September 3, 2019

After Trauma, most of us get Bloody Good at Denial.

It took me a while in this life to work out what I do well and what I don’t.

So, for some negatives:

Well, firstly, I’m an appalling cook. I drive too fast. I swear like a trooper. I’m sometimes impatient (particularly with myself), and I edge toward being self-critical. My sense of direction is awful—navigating from A to B, well, expect me to travel through C and D to get there, often swearing loudly along the way.

Some positives?

I’m creative. I’m consistently open to others and situations. And I learn through my connections/relationships like an overly hungry, dehydrated sponge. I possess strong discerning skills and a heightened sense of intuition. I read people quickly and naturally, with a reasonably high level of accuracy.

In summary, a positive for me is discernment.

So, where am I going with this? (Another negative, I’m easily distracted.)

This discernment allows me to spot denial.

It’s a biggie.

Denial is one of the biggest life blocks, and some of us, well, we got bloody good at it. Knowingly or otherwise.

That’s the thing about denial—some of us get so expert, we don’t even know we’re doing it.

My awesome partner found a brilliant acronym to describe denial at its best:


Now, denial, like all things, has its spectrum. We can talk denial as in, “Did you leave the loo seat up again?” “Nah, not me,” to a more serious, “Hey, I know something is seriously wrong here—will you talk to me?” “No, there’s nothing wrong at all—you’ve got me wrong.” Sounds relatively harmless, right?

Wrong. Denial is harmful. It disguises, misleads, avoids, and is a major disconnect—with ourselves, our true potential, our purpose, and others in that it creates dishonesty in our relationships—even if unintentionally or if we’re exercising the best intention in the world.

Denial, to be blunt, is a killer of many, many things. It prolongs pain, sacrifices our capacity for peace, and slowly strangles potential.

My personal experience of denial has been both sides of the coin (i.e., there have been times in my own life when I have purposefully or consciously chosen to deny. The consequence of addressing issues were, at the time, wide-reaching, life-changing, and, if I’m honest, overwhelming.).

I was eventually forced to address these areas and did in fact move on to make dramatic changes, including divorce. So, trust me when I say that I truly understand how effective and reliable a partner denial can be.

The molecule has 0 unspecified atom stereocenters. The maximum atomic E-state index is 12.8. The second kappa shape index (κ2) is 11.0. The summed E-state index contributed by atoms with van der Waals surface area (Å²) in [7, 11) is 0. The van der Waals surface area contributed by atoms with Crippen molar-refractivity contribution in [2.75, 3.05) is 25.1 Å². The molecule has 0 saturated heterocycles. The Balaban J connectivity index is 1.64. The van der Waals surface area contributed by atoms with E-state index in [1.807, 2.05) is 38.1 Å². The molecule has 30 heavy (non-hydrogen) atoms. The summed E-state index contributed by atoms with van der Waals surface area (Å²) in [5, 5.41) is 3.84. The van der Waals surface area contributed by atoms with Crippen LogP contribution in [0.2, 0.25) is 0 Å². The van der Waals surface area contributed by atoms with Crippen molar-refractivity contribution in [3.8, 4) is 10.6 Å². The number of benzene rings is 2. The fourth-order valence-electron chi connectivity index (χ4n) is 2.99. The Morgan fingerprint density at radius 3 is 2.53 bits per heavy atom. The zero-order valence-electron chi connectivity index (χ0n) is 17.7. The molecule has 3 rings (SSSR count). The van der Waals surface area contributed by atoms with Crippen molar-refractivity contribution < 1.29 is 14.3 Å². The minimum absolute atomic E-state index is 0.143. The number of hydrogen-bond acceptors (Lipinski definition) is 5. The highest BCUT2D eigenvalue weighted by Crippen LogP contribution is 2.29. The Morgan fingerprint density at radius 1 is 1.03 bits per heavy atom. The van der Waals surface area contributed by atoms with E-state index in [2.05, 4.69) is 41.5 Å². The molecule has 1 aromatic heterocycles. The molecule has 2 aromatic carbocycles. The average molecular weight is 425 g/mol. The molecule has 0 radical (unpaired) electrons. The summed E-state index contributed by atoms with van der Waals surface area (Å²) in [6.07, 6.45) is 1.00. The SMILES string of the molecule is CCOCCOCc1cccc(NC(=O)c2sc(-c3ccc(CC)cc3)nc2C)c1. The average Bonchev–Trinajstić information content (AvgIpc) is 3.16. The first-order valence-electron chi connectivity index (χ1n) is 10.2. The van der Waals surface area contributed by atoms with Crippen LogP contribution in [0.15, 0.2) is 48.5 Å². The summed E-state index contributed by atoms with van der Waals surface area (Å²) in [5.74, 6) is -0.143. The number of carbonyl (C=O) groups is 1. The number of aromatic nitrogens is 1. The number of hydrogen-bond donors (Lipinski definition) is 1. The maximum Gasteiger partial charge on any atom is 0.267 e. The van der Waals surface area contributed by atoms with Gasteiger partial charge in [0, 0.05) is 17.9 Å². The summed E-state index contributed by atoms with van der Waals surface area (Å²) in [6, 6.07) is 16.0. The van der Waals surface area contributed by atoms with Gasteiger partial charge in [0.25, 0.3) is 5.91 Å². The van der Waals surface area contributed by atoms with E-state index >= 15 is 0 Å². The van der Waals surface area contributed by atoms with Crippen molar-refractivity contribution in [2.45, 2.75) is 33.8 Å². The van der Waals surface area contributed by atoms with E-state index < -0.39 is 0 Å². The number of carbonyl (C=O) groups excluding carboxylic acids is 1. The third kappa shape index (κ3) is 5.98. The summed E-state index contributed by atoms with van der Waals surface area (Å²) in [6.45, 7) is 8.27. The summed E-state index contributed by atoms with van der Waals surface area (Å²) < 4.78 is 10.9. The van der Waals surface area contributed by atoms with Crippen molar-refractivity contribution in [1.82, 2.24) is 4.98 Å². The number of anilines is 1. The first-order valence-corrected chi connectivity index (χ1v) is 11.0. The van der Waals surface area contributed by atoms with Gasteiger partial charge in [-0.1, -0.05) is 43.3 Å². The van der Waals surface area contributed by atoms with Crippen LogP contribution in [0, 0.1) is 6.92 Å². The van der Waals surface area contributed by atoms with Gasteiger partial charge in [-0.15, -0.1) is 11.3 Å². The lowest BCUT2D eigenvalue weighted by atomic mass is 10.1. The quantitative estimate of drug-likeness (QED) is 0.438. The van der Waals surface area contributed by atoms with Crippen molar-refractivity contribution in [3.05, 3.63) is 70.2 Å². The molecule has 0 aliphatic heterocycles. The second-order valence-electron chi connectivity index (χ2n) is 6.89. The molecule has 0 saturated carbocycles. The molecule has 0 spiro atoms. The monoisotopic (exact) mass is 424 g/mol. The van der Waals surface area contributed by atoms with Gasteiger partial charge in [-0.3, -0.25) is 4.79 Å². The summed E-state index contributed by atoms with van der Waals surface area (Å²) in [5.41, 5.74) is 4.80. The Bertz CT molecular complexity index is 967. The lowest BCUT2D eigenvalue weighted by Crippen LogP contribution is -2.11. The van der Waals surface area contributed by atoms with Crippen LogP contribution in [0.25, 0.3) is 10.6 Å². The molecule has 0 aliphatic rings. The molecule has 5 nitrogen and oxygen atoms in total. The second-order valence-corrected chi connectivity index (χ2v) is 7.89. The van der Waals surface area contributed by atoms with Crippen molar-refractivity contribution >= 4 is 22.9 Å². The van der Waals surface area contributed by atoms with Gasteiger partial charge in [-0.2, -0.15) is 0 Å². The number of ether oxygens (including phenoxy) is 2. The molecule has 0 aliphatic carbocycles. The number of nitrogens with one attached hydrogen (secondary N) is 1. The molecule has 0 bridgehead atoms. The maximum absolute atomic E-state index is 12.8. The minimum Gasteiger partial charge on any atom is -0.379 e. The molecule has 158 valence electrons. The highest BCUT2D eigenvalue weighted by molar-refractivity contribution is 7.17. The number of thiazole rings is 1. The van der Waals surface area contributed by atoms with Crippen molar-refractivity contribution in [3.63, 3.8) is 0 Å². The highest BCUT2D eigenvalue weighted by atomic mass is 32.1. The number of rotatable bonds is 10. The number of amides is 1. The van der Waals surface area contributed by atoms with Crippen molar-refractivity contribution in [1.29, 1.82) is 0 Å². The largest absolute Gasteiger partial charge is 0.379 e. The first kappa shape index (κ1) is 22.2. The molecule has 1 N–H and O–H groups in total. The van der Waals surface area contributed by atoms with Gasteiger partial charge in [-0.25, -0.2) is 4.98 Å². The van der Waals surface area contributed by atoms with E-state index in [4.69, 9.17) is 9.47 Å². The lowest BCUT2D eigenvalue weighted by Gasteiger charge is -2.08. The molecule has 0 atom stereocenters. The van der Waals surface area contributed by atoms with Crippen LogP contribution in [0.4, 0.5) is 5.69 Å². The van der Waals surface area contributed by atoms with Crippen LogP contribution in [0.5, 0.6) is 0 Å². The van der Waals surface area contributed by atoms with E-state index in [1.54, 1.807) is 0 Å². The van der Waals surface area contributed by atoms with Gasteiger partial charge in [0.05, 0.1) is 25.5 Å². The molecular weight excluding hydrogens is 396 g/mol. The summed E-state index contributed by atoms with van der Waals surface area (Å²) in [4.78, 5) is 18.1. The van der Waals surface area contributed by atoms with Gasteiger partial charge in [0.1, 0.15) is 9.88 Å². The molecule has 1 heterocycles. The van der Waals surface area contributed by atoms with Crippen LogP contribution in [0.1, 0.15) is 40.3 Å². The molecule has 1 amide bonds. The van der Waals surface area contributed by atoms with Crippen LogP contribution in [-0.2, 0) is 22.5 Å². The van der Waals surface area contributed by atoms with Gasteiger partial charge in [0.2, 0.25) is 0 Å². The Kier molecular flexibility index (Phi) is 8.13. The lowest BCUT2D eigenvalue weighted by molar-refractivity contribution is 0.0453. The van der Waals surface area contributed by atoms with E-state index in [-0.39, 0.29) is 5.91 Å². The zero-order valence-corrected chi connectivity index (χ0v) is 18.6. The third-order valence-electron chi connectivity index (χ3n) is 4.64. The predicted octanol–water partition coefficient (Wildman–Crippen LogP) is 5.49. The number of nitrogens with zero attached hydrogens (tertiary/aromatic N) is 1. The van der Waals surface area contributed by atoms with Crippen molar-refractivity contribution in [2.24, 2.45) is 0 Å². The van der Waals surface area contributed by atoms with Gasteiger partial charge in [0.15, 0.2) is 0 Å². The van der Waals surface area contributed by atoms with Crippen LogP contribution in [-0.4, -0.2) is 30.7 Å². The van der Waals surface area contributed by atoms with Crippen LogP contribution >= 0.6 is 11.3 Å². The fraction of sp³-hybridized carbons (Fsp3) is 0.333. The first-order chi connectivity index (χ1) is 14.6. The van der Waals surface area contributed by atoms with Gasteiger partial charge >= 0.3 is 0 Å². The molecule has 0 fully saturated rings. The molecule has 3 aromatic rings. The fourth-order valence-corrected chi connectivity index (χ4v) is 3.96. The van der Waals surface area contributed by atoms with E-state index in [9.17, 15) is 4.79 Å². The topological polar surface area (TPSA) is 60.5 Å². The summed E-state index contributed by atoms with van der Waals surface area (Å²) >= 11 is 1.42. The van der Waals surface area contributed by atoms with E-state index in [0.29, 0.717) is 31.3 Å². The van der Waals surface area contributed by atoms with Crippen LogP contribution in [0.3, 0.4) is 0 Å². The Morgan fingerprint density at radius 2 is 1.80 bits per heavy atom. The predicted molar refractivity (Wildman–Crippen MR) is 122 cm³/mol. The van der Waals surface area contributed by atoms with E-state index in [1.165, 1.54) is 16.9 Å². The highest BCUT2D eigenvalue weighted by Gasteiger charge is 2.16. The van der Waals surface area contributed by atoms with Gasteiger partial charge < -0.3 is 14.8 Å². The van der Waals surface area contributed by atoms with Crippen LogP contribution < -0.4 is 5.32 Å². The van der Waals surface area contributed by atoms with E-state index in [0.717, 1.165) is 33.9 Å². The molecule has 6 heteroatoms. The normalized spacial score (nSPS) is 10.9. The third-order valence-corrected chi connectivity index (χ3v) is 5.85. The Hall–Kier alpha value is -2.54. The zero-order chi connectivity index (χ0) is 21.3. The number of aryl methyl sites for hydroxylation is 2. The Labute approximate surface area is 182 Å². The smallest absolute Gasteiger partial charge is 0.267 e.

I have also been exposed to a relationship where denial was a silent yet consistently present “third wheel.” Denial in this case was expertly practiced and long-established. In fact, I would go so far as to say that denial and I had a bit of an “attention battle” in the early days! Love and patience eventually won through, and I’m pleased to say this ultimately led to more honest, courageous communication.

It became apparent in this situation that the denial was result of deep-rooted trauma.

So, why do we deny in the first place?

Well, denial can come from a place of complete unawareness at a conscious level—those times we have buried stuff so deeply, so conveniently, that we simply can’t see the wood for the trees.

At times like these, we lose focus and our train of thought and instead consider more intently those preferable things in life, enabling us to continue a more immediately desirable course—particularly in the short term.

Avoidance. Now this is where we are more aware of our denial but have consciously chosen to avoid whatever it is we are denying. Every tactic under the sun can be used here, from the seemingly innocent distractions of simply keeping busy/working hard to perhaps more blatantly damaging behaviours, such addiction through alcohol, drugs, or food—essentially, “escape vehicles.”

My experience as a coach suggests that the stronger the aversion to facing the fear, the stronger the reaction—particularly where trauma is involved in some guise.

It is my view that the more impactful the traumatic thought or event, the stronger and more firmly placed the coping mechanism adopted.

Denial unquestionably serves us in so many ways. It can act as both a form of protection and defense. When feelings of fear take over and hijack us—whether a sensation of discomfort or out-and-out terror—denial can be a human, go-to choice for many.

Denial passionately and determinedly fights off acknowledgement and, if left unquestioned or unaltered, can run uninterrupted for years. It disempowers and often creates a sense of internalised confusion, disempowerment, and feeling of loss—in this case, a loss of freedom as our thoughts imprison us daily.

This is turn can lead to anxiety and depression and can even show in more physically witnessed symptoms, such as headaches, stomach upset, or muscular pain.

So, how do we address denial—in either ourselves or others?

It starts with acknowledgement, and acknowledgement often comes through connection with others.

Timing is key.

To quote C.S. Lewis:

“Denial is the shock absorber for the soul. It protects us until we are equipped to cope with reality.”

We look fear in the eye, exactly at the moment we are ready to do so.

There should be no shame associated with denial, since it so often comes down to self-preservation.

To step away from a position of denial often takes tremendous courage.

And to encourage someone else from their position of denial?

Well, my friend, the answer to that is simpler than it may first seem:

Give love, the most powerful and natural antidote to essentially what gives life to denial in the first place—fear.


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